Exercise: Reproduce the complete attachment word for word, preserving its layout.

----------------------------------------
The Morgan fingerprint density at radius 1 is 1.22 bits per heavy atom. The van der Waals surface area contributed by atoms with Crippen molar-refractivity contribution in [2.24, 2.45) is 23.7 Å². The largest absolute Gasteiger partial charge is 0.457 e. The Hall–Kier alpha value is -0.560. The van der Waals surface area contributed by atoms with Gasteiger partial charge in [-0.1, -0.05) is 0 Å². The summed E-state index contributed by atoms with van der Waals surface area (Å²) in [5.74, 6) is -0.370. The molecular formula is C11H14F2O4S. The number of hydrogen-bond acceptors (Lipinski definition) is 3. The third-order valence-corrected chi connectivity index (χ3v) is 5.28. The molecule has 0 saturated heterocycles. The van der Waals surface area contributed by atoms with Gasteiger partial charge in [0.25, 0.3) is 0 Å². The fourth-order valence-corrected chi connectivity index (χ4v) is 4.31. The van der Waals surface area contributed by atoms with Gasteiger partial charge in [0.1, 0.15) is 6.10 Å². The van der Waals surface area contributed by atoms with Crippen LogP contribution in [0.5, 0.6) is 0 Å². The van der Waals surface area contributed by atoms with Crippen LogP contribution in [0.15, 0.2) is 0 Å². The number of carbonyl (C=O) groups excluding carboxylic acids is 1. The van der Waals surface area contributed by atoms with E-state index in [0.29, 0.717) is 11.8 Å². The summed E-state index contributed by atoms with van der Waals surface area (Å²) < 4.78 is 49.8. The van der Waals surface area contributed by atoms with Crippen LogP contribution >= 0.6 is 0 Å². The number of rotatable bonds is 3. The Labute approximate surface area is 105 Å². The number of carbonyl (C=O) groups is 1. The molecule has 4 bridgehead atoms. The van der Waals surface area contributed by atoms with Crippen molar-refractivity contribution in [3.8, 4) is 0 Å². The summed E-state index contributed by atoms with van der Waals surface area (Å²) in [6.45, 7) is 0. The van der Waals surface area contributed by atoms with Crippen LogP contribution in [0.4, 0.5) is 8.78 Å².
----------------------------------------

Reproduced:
The Morgan fingerprint density at radius 1 is 1.22 bits per heavy atom. The van der Waals surface area contributed by atoms with Crippen molar-refractivity contribution in [2.24, 2.45) is 23.7 Å². The largest absolute Gasteiger partial charge is 0.457 e. The Hall–Kier alpha value is -0.560. The van der Waals surface area contributed by atoms with Gasteiger partial charge in [-0.1, -0.05) is 0 Å². The summed E-state index contributed by atoms with van der Waals surface area (Å²) in [5.74, 6) is -0.370. The molecular formula is C11H14F2O4S. The number of hydrogen-bond acceptors (Lipinski definition) is 3. The third-order valence-corrected chi connectivity index (χ3v) is 5.28. The molecule has 0 saturated heterocycles. The van der Waals surface area contributed by atoms with Gasteiger partial charge in [0.25, 0.3) is 0 Å². The fourth-order valence-corrected chi connectivity index (χ4v) is 4.31. The van der Waals surface area contributed by atoms with Gasteiger partial charge in [0.1, 0.15) is 6.10 Å². The van der Waals surface area contributed by atoms with Crippen LogP contribution in [0.5, 0.6) is 0 Å². The van der Waals surface area contributed by atoms with Crippen LogP contribution in [0.15, 0.2) is 0 Å². The number of carbonyl (C=O) groups excluding carboxylic acids is 1. The van der Waals surface area contributed by atoms with E-state index in [0.29, 0.717) is 11.8 Å². The summed E-state index contributed by atoms with van der Waals surface area (Å²) < 4.78 is 49.8. The van der Waals surface area contributed by atoms with Crippen LogP contribution >= 0.6 is 0 Å². The number of rotatable bonds is 3. The Labute approximate surface area is 105 Å². The number of carbonyl (C=O) groups is 1. The molecule has 4 bridgehead atoms. The van der Waals surface area contributed by atoms with Crippen molar-refractivity contribution in [3.8, 4) is 0 Å². The summed E-state index contributed by atoms with van der Waals surface area (Å²) in [6.45, 7) is 0. The van der Waals surface area contributed by atoms with Crippen LogP contribution in [0.4, 0.5) is 8.78 Å².